There are few moments that are truly capable of resizing a person. Death is the main force that cuts people down to size. It is inevitable, and the only guarantee in life. As many have pointed out before, we often live as though death is a myth. We exercise, wear deodorant and make up, pretending that we can stall aging, we can elude death, but when we are faced with tragedy we are all brought back down to the hard and indiscriminant truth that death will find us all.
I am filled with a number of impulses when I hear about a tragic news story. The first is shock. The second is denial.
I am shocked at the depravity of the world. I find myself speechless that people are capable of such evil and such violence towards each other. Language has no claims in the land of grief. Words seem too light and too insensitive to begin to address the heart ache that grips me in the face of tragedy. There is no kernel of wisdom or rationale that can makes sense of what has happened. Whenever I stand near a casket, or learn of a fatal illness, or hear about a mass shooting I am filled with static and unable to move forward. I sit motionless glued to sources of information that wash over me with the incessant message that an unspeakable evil has just happened…it really happened…it really happened. I once lived in a world where this tragic event had not just happened, and now I live in a world where it has and I simply cannot imagine that I will learn to accept that such evil is possible, and so I sit and listen to the news reports as they try to convince me that tragedy has truly just happened, but I am overwhelmed with horror and grief and shock that moves towards denial.
Denial, at first glance, is manifest in my desire to pull the covers over my head and plug my ears and pretend that the evil in the world is not real. This, however, is quickly replaced by deeper self reflection. As I listen to the news reports I want to join in and disassociate and externalize evil. Evil is out there, it’s a lone gunman, it is in a foreign land, it looks different than me, speaks a different language, and it operates without rationale and is one dimensionally bent against all of us, the good people. I want to blame parents, and video games, or the internet…but I have to wonder if these are just tools of denial. Tools that help me deny the violence within my own heart. They deny the violent world and culture that I participate in every day. I want to point to the evil out there, because I don’t want to point to the evil in here. I can scapegoat everything that influences people, because I want to deny that evil is in the posture of the human heart.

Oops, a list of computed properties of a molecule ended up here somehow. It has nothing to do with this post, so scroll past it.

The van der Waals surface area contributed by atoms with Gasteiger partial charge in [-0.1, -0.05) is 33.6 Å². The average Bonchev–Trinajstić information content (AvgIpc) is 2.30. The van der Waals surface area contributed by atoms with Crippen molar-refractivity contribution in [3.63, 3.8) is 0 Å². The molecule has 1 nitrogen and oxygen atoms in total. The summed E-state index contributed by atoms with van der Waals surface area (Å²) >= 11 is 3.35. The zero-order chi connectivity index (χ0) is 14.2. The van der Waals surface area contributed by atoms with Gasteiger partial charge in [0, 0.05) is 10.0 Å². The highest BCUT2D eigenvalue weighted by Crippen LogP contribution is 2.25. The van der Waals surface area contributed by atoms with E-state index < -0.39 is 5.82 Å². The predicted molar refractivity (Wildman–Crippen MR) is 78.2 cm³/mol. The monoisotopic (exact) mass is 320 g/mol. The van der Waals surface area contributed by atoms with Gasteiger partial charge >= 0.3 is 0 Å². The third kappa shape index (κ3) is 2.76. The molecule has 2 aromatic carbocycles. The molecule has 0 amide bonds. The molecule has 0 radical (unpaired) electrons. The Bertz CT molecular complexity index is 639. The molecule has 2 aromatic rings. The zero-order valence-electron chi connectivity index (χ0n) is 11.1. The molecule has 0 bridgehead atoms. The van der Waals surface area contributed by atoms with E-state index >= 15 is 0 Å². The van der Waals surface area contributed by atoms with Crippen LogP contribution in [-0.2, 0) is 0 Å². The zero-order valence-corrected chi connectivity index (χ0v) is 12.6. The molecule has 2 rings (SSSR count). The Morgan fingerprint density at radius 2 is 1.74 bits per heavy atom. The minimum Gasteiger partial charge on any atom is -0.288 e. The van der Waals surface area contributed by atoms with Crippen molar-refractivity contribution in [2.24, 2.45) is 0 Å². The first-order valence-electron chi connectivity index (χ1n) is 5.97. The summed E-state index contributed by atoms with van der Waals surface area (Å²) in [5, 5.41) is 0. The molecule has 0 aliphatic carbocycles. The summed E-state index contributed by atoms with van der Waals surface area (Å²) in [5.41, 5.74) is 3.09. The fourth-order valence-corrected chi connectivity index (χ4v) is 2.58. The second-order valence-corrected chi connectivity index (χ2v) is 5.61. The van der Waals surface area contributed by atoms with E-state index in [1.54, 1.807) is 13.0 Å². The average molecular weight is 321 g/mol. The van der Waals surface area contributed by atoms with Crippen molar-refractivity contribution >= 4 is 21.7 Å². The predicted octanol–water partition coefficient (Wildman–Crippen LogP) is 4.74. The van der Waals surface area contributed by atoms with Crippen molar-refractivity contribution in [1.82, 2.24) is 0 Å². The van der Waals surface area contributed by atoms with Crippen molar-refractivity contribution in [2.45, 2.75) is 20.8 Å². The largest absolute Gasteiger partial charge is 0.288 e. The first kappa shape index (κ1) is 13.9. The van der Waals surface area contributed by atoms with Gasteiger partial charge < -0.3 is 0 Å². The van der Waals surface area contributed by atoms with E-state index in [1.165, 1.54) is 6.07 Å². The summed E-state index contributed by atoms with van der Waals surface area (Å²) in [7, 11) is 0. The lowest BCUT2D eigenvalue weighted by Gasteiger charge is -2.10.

Who has not stood back and looked at their own actions and been shocked by the destructive potential they hold in their hands?
Who has not spoken unbelievable evil towards their enemies?
In the midst of tragedy, which I cannot control, I reflect on what I can control. Myself. Are there ways where I am contributing to the fear and violence mongering that floods the world? How are my own hands and heart stained with evil? I am moved to repent.
In the season of Advent, when light comes in to the world, I cannot help but stop and notice the profound darkness in the world and in myself. I cannot help but recognize the perpetual need for the saving light and love and justice of Jesus that I need and that we all need.
God, forgive me for neglecting love and choosing fear and violence. Save us from the pain we continue to inflict upon each other. Comfort those who are hurting, and fill us with a hope that is deeply aware of brokenness and yet anticipates healing. Amen.